The Couch Table

This weekend, we finally had our new couch delivered.  (We ordered it in October.)

New couch, who dis?

One of the things we planned to do when it arrived was to build a couch table.  You may not have heard of a couch table before, but I promise that they are a thing.  (A quick search shows lots of examples.) The main idea is to create a 4-6 inch table behind your couch, and in my example, also bring the hidden power outlets from the wall up to an accessible location.

It should be noted that I am not an experienced furniture maker, nor much of a woodworking expert, so any advice or ideas you gain from reading this are entirely your fault.

Planning the Table

I really wanted to minimize how much space this table took up, so I started with the features that mattered most to me: the power outlets.  I spent time in the aisles of Lowe’s and Home Depot, but there wasn’t much variety, and the prices were pretty high.  I took a chance on a brand that had high ratings on Amazon, and was pleasantly surprised by the build quality and price.

Power outlet with cord

One of the things I liked about this outlet type was that it was narrow.  The width of the entire face plate was just over 2″, where a standard outlet face plate in the United States is 3.5″.

Outlet with dimensions.

This meant that I could build a table with a 4″ wide top (actually 3.5″, because the entire lumber industry is a secret society of liars) , and still have a comfortable amount of space on either side of it.  With a wider face plate, I probably would have been convinced to make it 6″ wide instead.

The only other part of planning was determining two dimensions: the length of the couch, and the height of the table.

Our couch, with the chaise extension, is 117″ long (that’s almost 10 feet!).  So that’s how long I want this table to be.  The back of the couch is actually much lower than the back cushions, so an ideal table height would come right to the edge of the back.  That is 28″ from the ground.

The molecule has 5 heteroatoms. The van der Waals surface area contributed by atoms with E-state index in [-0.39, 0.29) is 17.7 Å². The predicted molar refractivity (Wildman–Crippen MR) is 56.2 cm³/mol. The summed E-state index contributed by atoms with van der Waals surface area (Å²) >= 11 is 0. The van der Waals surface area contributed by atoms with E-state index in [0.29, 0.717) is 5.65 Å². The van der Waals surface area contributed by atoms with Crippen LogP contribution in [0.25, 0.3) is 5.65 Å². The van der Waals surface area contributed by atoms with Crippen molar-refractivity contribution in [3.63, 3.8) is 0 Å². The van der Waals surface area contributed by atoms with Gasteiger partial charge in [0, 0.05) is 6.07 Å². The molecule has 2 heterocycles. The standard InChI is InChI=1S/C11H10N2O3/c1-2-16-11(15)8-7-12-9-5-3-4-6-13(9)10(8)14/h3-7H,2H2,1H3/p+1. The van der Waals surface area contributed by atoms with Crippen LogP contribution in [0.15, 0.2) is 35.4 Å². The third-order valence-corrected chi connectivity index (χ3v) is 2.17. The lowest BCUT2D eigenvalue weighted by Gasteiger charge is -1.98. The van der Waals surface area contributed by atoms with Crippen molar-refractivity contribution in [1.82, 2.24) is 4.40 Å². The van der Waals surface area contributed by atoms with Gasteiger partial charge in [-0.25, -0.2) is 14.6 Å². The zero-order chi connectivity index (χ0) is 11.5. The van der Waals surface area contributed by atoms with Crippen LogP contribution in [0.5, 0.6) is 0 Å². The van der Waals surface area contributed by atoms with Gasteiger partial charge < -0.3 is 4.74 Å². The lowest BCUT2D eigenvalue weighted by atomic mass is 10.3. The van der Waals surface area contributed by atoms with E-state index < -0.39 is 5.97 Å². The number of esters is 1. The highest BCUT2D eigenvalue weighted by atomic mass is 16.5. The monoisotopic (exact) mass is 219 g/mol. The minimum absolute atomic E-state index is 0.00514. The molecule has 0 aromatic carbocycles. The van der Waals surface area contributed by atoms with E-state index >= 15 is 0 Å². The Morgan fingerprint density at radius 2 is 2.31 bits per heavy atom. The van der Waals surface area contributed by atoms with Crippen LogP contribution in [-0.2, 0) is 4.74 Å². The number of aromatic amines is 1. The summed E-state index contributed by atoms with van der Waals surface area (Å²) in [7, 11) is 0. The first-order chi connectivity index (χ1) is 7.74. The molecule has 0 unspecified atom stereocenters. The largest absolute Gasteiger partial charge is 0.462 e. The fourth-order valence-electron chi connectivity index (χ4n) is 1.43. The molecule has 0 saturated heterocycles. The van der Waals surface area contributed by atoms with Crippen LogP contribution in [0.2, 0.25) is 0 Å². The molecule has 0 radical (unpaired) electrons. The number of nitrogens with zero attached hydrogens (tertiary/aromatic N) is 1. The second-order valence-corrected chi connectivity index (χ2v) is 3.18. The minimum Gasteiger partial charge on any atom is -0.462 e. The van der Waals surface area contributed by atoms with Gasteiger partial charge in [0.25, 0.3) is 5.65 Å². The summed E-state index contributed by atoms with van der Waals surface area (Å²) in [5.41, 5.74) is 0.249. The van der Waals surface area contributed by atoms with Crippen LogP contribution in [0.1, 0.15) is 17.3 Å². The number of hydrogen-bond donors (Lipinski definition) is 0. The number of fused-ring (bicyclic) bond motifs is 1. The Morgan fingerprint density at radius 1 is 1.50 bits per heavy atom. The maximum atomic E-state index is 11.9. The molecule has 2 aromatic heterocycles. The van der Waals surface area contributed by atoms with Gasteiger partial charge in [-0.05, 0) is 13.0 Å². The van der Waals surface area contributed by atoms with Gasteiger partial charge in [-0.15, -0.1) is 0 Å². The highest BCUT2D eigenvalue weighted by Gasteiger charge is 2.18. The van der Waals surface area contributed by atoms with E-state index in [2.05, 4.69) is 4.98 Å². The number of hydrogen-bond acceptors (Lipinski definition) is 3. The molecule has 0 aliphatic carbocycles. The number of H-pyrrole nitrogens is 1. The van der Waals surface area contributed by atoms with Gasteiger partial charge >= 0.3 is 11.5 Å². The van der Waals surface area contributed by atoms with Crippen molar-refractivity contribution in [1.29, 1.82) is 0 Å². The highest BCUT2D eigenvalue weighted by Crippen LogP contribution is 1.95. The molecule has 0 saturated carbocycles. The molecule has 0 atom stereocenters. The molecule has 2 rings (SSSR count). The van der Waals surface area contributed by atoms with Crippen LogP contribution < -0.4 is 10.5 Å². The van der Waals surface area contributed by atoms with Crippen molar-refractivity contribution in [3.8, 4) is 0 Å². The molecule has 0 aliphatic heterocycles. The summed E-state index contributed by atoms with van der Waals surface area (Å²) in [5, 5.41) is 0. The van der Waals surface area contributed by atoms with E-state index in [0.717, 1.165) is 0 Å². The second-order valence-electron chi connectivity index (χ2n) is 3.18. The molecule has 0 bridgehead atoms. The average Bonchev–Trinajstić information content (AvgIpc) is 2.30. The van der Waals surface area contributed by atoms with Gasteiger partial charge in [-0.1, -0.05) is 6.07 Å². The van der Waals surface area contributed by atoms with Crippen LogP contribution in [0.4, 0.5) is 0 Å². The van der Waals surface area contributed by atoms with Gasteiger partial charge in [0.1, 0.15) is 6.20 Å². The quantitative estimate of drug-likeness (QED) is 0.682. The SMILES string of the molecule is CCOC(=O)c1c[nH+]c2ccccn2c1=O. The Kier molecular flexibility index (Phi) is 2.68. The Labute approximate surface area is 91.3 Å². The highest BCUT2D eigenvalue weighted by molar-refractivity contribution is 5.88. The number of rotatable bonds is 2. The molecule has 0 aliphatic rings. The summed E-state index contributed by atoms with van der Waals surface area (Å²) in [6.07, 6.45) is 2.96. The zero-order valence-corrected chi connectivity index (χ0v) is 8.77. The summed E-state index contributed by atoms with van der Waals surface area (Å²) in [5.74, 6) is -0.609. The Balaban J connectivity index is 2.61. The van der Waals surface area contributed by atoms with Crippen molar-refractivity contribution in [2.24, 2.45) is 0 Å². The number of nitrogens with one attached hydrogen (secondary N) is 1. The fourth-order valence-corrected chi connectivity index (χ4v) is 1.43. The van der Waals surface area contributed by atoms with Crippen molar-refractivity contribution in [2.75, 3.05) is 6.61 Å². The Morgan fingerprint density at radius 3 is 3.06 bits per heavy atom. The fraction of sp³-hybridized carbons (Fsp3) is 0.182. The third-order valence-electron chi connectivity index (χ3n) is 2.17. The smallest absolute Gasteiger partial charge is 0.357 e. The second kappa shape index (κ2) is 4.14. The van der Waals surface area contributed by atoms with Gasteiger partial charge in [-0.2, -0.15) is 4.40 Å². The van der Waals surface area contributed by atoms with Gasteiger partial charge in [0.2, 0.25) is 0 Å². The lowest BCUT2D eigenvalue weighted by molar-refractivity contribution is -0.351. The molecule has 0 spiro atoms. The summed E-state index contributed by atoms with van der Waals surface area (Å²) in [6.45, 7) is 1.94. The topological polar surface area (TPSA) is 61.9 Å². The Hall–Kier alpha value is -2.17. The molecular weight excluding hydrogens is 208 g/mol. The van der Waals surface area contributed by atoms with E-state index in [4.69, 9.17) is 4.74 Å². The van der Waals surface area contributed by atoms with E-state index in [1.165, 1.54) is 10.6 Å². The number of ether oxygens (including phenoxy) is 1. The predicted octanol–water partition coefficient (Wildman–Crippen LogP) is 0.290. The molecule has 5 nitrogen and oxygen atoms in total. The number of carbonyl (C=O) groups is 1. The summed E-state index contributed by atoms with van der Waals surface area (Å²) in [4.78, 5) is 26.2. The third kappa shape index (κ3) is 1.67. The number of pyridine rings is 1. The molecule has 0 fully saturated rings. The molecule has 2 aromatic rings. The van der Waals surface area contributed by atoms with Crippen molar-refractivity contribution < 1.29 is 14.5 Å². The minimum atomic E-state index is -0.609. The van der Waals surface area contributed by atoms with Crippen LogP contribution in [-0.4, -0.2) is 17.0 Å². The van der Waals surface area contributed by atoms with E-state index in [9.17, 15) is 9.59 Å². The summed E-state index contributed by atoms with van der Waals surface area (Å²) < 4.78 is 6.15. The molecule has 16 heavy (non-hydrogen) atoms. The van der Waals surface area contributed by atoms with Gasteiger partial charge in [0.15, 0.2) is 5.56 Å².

With those dimensions, I came up with a plan that looks like this:

It basically became a 2×4 base, with four structural 4×4 columns.  That structure is then completely covered in 1×4 poplar on the top and sides.  You should be able to easily modify this for the length and height of your couch.

Building the Table

Building this wasn’t terribly difficult.  A few long wood screws, and you’re on the right path.  I initially had aspirations to attach the poplar board with dowels, which would mean I wouldn’t have any screw holes, but the further I got into that project, the more daunting it seemed.  (It makes me appreciate the precision that IKEA engineering must have!)

4x4 with dowels

Eventually, I drove screws through the poplar boards to attach them, and filled the holes with wood filler before staining it. I also wanted to make sure that, once assembled, the table would fit in its intended location.  So we brought it inside to test it out before staining it.

Couch table with outlets

It looks like it is going to be perfect!  I’m still debating whether or not I want to use a router to accommodate the trim on the bottom of the wall.  It would allow the table to sit flush against the wall, but I don’t have the tools I’d need to do this in an efficient manner, and it looks pretty good without it.  I can always do this later if I change my mind.

Here’s a photo of the assembled table, with stain, but before the polyurethane has been applied.

Stained table.

To cut the holes in the top board for the power outlets, I started by tracing the box I wanted to cut.  Then, with a 3/4″ drill bit, I drilled a hole in the corner of my intended box.  From there, I used my jigsaw to work my way around the edges of the box.  It was certainly not as precise as I would have liked it, but it definitely got the job done.

The Final Product

This turned out even better than I could have hoped for.  As I said at the beginning, I’m no expert on any of this, but it was a fun project to put together.

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